This season’s newcomers included two direct-to-consumer brands designed by alumni of The Row. Gigi Hadid’s all-cashmere collection Guest in Residence, whose design director Sijeo Kim did time at Ashley and Mary Kate Olsen’s New York-based luxury brand, as well as Theory and Helmut Lang, has received early buzz not only for its perky silhouettes and colour palette, but also for its accessible price points. (“It almost feels not expensive enough,” one observer said of the $225 shrunken crewneck and $195 ribbed polo.)

Then there’s Fforme, designed by Paul Helbers, who once led men’s at Louis Vuitton, Martin Margiela and The Row. It’s an interesting experiment. The brand’s co-founders are Laura Vazquez, a merchant and fashion executive with decades of experience across all sorts of (mostly) American brands, and Nina Khosla, a Silicon Valley product designer whose father, Vinod Khosla, is the co-founder of Sun Microsystems and the founder of venture capital firm Khosla Ventures. With Helbers, they’ve spent the last year developing Fforme, a sculptural, modular wardrobe that employs creative pleating and draping in the hopes of offering something that looks new and rich, with prices to match. (A double-faced cashmere coat is $7,500; a draped T-shirt is $500.)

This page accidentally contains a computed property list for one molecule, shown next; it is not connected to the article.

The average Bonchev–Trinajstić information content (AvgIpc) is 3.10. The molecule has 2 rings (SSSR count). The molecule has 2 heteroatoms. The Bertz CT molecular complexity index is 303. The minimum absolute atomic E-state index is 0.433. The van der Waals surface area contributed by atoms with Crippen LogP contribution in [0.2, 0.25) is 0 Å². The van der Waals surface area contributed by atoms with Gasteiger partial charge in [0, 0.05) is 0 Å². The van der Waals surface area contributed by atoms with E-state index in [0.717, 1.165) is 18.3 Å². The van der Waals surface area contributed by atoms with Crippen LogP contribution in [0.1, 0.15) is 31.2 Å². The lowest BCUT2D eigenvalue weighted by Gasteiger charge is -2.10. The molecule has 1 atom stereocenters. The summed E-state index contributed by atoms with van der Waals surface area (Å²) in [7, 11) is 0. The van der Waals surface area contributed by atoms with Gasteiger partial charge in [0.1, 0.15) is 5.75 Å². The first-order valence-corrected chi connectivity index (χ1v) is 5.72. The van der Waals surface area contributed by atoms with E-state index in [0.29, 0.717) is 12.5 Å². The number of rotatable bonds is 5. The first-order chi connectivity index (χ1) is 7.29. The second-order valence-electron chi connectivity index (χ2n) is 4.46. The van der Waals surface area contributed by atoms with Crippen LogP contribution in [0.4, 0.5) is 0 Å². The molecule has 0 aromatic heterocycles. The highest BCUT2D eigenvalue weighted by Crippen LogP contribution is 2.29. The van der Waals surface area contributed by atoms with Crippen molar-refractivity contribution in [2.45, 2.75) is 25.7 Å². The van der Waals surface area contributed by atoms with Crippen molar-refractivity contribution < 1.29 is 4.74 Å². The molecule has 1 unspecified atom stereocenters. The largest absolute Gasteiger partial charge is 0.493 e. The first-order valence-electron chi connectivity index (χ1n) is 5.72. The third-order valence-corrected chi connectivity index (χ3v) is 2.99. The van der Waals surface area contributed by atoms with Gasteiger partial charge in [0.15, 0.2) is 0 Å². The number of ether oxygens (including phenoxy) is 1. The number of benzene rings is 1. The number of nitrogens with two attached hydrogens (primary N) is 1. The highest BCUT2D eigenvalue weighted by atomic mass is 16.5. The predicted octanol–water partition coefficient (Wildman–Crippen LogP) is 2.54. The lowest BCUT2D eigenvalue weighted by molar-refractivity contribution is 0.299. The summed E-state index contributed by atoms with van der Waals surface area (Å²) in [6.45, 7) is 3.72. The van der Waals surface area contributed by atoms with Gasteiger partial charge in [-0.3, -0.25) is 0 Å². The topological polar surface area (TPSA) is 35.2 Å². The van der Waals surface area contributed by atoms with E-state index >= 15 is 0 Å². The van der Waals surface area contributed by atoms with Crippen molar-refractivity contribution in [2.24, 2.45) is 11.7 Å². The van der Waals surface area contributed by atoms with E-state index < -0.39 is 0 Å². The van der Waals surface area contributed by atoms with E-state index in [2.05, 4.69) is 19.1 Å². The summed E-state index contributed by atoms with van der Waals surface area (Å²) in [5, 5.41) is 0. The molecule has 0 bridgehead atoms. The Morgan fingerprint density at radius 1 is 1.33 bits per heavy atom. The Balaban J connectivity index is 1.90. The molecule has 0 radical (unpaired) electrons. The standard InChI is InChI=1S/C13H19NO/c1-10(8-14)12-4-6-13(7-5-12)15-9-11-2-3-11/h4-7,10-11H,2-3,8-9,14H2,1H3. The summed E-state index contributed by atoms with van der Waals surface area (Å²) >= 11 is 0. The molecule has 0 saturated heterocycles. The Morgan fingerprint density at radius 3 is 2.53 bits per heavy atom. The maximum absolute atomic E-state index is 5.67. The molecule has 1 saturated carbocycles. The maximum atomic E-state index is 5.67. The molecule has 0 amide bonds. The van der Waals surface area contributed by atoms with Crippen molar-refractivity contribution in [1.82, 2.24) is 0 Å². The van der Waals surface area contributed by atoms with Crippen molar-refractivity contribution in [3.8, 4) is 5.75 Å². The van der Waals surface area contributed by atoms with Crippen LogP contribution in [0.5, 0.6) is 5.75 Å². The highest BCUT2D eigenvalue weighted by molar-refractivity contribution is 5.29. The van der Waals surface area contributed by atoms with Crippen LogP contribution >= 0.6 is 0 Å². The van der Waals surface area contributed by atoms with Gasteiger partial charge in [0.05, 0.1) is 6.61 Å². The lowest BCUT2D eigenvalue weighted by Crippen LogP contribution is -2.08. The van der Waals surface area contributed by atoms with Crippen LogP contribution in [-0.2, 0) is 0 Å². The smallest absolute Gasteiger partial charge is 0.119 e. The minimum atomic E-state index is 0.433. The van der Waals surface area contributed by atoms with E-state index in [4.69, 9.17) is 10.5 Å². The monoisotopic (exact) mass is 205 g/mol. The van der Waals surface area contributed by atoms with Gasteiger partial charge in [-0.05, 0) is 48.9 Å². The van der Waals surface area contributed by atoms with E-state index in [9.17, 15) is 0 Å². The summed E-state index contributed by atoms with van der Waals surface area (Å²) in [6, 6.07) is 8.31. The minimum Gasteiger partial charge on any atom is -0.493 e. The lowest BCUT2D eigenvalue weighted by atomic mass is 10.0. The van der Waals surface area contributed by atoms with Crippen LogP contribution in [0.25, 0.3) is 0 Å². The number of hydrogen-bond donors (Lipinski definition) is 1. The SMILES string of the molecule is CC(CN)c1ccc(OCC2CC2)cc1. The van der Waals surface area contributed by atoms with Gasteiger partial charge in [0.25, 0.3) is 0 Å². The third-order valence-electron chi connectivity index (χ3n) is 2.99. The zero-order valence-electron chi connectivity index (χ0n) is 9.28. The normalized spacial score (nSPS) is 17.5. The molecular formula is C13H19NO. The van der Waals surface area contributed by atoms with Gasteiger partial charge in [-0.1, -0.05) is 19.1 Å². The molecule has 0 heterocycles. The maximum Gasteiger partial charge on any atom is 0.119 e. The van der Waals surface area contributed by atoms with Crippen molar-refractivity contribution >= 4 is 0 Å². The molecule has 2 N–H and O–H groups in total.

While their price point and audiences may diverge, both ventures are going to have to work smartly to convince consumers that there is a need for their goods in a market filled with so much stuff.

At Proenza Schouler, Jack McCollough and Lazaro Hernandez zagged in a sexier, livelier direction, in part inspired by an exploration of Hernandez’s Cuban heritage. The crinkled bubble skirts and waterfall flares had a good-time appeal, but in this case the sum was not greater than its parts. It felt like the designers didn’t quite get all the way to where they wanted to go.